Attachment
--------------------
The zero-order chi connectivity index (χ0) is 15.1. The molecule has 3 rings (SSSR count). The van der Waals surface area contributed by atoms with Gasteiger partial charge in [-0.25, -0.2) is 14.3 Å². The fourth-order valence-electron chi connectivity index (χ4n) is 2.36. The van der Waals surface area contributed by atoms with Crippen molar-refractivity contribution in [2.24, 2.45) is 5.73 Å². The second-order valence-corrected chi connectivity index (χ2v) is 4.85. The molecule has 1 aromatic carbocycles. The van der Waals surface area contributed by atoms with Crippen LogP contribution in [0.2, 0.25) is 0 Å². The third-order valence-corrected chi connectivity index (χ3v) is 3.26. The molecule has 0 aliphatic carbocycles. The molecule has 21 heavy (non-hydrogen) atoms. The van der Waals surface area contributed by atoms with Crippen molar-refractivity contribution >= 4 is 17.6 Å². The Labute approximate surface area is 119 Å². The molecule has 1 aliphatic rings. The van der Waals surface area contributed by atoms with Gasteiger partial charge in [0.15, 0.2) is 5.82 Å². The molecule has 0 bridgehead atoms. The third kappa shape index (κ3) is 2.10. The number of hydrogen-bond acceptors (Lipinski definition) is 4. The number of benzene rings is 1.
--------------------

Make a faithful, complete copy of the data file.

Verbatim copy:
The zero-order chi connectivity index (χ0) is 15.1. The molecule has 3 rings (SSSR count). The van der Waals surface area contributed by atoms with Gasteiger partial charge in [-0.25, -0.2) is 14.3 Å². The fourth-order valence-electron chi connectivity index (χ4n) is 2.36. The van der Waals surface area contributed by atoms with Crippen molar-refractivity contribution in [2.24, 2.45) is 5.73 Å². The second-order valence-corrected chi connectivity index (χ2v) is 4.85. The molecule has 1 aromatic carbocycles. The van der Waals surface area contributed by atoms with Crippen LogP contribution in [0.2, 0.25) is 0 Å². The third-order valence-corrected chi connectivity index (χ3v) is 3.26. The molecule has 0 aliphatic carbocycles. The molecule has 21 heavy (non-hydrogen) atoms. The van der Waals surface area contributed by atoms with Crippen molar-refractivity contribution >= 4 is 17.6 Å². The Labute approximate surface area is 119 Å². The molecule has 1 aliphatic rings. The van der Waals surface area contributed by atoms with Gasteiger partial charge in [0.15, 0.2) is 5.82 Å². The molecule has 0 bridgehead atoms. The third kappa shape index (κ3) is 2.10. The number of hydrogen-bond acceptors (Lipinski definition) is 4. The number of benzene rings is 1.